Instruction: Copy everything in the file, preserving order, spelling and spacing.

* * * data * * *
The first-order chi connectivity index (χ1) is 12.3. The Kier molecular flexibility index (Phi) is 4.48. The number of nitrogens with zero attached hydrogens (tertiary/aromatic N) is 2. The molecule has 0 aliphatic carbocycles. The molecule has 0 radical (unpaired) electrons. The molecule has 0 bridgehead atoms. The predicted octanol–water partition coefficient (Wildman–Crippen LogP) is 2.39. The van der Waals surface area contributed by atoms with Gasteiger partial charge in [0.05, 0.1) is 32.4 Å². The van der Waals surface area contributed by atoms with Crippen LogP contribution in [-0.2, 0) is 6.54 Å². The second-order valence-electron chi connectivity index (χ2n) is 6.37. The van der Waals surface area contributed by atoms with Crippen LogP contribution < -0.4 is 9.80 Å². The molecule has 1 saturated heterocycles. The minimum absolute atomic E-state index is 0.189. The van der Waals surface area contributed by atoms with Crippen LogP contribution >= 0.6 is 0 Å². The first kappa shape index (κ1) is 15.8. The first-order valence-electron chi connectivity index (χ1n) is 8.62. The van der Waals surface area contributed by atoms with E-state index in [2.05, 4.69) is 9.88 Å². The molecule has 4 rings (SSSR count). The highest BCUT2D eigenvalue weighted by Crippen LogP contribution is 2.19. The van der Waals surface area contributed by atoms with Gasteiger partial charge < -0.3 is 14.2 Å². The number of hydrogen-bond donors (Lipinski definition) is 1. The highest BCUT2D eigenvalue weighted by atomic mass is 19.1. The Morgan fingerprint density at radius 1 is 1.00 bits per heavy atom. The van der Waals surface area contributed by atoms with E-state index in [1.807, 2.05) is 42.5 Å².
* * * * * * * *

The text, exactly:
The first-order chi connectivity index (χ1) is 12.3. The Kier molecular flexibility index (Phi) is 4.48. The number of nitrogens with zero attached hydrogens (tertiary/aromatic N) is 2. The molecule has 0 aliphatic carbocycles. The molecule has 0 radical (unpaired) electrons. The molecule has 0 bridgehead atoms. The predicted octanol–water partition coefficient (Wildman–Crippen LogP) is 2.39. The van der Waals surface area contributed by atoms with Gasteiger partial charge in [0.05, 0.1) is 32.4 Å². The van der Waals surface area contributed by atoms with Crippen LogP contribution in [-0.2, 0) is 6.54 Å². The second-order valence-electron chi connectivity index (χ2n) is 6.37. The van der Waals surface area contributed by atoms with Crippen LogP contribution < -0.4 is 9.80 Å². The molecule has 1 saturated heterocycles. The minimum absolute atomic E-state index is 0.189. The van der Waals surface area contributed by atoms with Crippen LogP contribution >= 0.6 is 0 Å². The first kappa shape index (κ1) is 15.8. The first-order valence-electron chi connectivity index (χ1n) is 8.62. The van der Waals surface area contributed by atoms with E-state index in [2.05, 4.69) is 9.88 Å². The molecule has 4 rings (SSSR count). The highest BCUT2D eigenvalue weighted by Crippen LogP contribution is 2.19. The van der Waals surface area contributed by atoms with Gasteiger partial charge < -0.3 is 14.2 Å². The number of hydrogen-bond donors (Lipinski definition) is 1. The highest BCUT2D eigenvalue weighted by atomic mass is 19.1. The Morgan fingerprint density at radius 1 is 1.00 bits per heavy atom. The van der Waals surface area contributed by atoms with E-state index in [1.807, 2.05) is 42.5 Å².